As millions of people around the world prepare to watch Super Bowl LI this Sunday, at least some are concerned more about how the outcome may affect their portfolios than the game itself.
According to the Super Bowl Indicator (SBI) theory, the winning team may indicate the fate of the stock market for the rest of the year.
The theory holds that if a team from the former American Football League wins, the outlook for stocks is bearish. On the other hand, a win by an original National Football League team indicates that the outlook for stocks is bullish. The SBI has been remarkably accurate, correctly predicting the annual direction of the stock market about 75% of the time.
However, the theory didn’t hold up so well last year. The Denver Broncos won, so if you adjusted your investments thinking that the market would not do well you would have missed out on a positive year, with the S&P 500 advancing 11.96%.1
The central problem with this theory — and many others out there — is a confusion of correlation with causation.
Rationally, we know that football and markets have nothing in common. But theories like this have an almost seductive hold on us, in part because our brains are hard wired to take mental shortcuts. For example, we tend to think that trends will continue. Applied to stock markets, this can lead investors to believe that a rising market will keep rising…and that is how booms become bubbles. Conversely, when markets are falling and the economy is in trouble, it is hard to believe that the stock market will ever go up again.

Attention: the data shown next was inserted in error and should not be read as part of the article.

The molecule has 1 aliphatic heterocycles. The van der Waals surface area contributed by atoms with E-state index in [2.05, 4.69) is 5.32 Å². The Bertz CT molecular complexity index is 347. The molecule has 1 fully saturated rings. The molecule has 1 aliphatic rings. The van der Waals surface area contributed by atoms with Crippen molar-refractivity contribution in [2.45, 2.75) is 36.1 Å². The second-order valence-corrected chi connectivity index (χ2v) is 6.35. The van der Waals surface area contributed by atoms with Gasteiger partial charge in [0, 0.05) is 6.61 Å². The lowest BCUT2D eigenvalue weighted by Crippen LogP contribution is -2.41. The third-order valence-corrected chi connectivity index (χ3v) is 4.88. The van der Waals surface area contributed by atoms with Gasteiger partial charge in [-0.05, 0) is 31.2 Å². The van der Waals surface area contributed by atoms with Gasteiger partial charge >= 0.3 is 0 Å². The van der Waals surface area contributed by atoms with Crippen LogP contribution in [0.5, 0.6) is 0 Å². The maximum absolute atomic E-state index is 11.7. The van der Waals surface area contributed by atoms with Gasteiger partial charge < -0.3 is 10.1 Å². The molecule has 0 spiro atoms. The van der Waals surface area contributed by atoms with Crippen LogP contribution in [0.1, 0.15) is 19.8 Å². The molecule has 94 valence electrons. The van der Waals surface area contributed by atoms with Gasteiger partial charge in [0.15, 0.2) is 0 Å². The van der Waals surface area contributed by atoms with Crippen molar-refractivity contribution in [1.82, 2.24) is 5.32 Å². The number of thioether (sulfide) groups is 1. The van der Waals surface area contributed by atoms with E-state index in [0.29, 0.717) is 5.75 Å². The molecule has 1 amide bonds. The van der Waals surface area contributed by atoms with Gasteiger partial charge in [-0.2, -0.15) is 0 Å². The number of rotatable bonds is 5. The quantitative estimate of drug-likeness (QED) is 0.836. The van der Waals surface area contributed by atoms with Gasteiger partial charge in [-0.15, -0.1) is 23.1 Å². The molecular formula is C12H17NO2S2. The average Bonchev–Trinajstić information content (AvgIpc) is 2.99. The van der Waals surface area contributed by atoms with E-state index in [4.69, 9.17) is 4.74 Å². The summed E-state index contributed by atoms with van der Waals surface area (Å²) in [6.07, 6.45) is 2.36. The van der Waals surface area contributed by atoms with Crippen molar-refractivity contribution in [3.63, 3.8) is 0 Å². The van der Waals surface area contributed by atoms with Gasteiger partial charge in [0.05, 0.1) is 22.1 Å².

Life is chaotic and uncertain, and investing is no different. We yearn for signs and directions that will make the markets seem just a little more orderly and predictable. Most of us are smart enough to shun the more obviously implausible theories…but many investors still believe in a theory of investing that has repeatedly proved unreliably uncertain but remains widely popular: active management.
As studies have shown, active investment management works only a small and inconsistent amount of the time.2 It has proven difficult, if not impossible, to predict which managers will under- or outperform in the future.
Markets may be chaotic and unpredictable over the short term, but in the long term they are remarkably efficient and almost impossible to beat. It is much more prudent to invest for the long term, allocate your portfolio prudently and stay the course.
Past performance does not guarantee future results.
1Source: Morningstar Direct, January 2017
2Source: Standard & Poor’s Indices Versus Active Funds Scorecard, March 2016